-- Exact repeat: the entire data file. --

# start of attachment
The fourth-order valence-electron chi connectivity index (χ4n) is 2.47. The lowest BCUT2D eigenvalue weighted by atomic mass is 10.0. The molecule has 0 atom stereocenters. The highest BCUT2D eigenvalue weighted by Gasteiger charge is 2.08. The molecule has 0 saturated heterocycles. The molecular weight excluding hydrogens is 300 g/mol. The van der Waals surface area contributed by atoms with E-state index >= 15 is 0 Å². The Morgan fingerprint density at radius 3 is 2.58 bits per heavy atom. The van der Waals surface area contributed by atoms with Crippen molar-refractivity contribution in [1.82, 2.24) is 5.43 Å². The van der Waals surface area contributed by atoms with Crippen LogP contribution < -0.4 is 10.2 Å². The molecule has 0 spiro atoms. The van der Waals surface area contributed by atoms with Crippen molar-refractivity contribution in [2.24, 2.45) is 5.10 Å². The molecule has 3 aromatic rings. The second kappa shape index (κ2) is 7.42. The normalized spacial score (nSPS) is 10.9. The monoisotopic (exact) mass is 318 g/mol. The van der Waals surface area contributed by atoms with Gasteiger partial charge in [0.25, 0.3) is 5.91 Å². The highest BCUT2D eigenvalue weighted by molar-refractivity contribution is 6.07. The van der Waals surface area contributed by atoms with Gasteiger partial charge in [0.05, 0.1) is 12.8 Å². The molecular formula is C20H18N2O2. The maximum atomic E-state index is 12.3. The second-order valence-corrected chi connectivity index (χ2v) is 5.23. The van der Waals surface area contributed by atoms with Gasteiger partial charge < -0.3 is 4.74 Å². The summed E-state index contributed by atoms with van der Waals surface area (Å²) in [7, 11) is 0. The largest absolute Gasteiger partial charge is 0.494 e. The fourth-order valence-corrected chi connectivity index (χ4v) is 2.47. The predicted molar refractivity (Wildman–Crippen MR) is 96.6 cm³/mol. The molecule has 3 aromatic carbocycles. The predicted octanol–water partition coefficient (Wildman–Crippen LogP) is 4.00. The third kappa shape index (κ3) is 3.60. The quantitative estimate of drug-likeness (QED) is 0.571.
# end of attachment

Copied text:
The fourth-order valence-electron chi connectivity index (χ4n) is 2.47. The lowest BCUT2D eigenvalue weighted by atomic mass is 10.0. The molecule has 0 atom stereocenters. The highest BCUT2D eigenvalue weighted by Gasteiger charge is 2.08. The molecule has 0 saturated heterocycles. The molecular weight excluding hydrogens is 300 g/mol. The van der Waals surface area contributed by atoms with E-state index >= 15 is 0 Å². The Morgan fingerprint density at radius 3 is 2.58 bits per heavy atom. The van der Waals surface area contributed by atoms with Crippen molar-refractivity contribution in [1.82, 2.24) is 5.43 Å². The van der Waals surface area contributed by atoms with Crippen LogP contribution < -0.4 is 10.2 Å². The molecule has 0 spiro atoms. The van der Waals surface area contributed by atoms with Crippen molar-refractivity contribution in [2.24, 2.45) is 5.10 Å². The molecule has 3 aromatic rings. The second kappa shape index (κ2) is 7.42. The normalized spacial score (nSPS) is 10.9. The monoisotopic (exact) mass is 318 g/mol. The van der Waals surface area contributed by atoms with Gasteiger partial charge in [0.25, 0.3) is 5.91 Å². The highest BCUT2D eigenvalue weighted by molar-refractivity contribution is 6.07. The van der Waals surface area contributed by atoms with Gasteiger partial charge in [0.05, 0.1) is 12.8 Å². The molecular formula is C20H18N2O2. The maximum atomic E-state index is 12.3. The second-order valence-corrected chi connectivity index (χ2v) is 5.23. The van der Waals surface area contributed by atoms with Gasteiger partial charge < -0.3 is 4.74 Å². The summed E-state index contributed by atoms with van der Waals surface area (Å²) in [7, 11) is 0. The largest absolute Gasteiger partial charge is 0.494 e. The fourth-order valence-corrected chi connectivity index (χ4v) is 2.47. The predicted molar refractivity (Wildman–Crippen MR) is 96.6 cm³/mol. The molecule has 3 aromatic carbocycles. The predicted octanol–water partition coefficient (Wildman–Crippen LogP) is 4.00. The third kappa shape index (κ3) is 3.60. The quantitative estimate of drug-likeness (QED) is 0.571.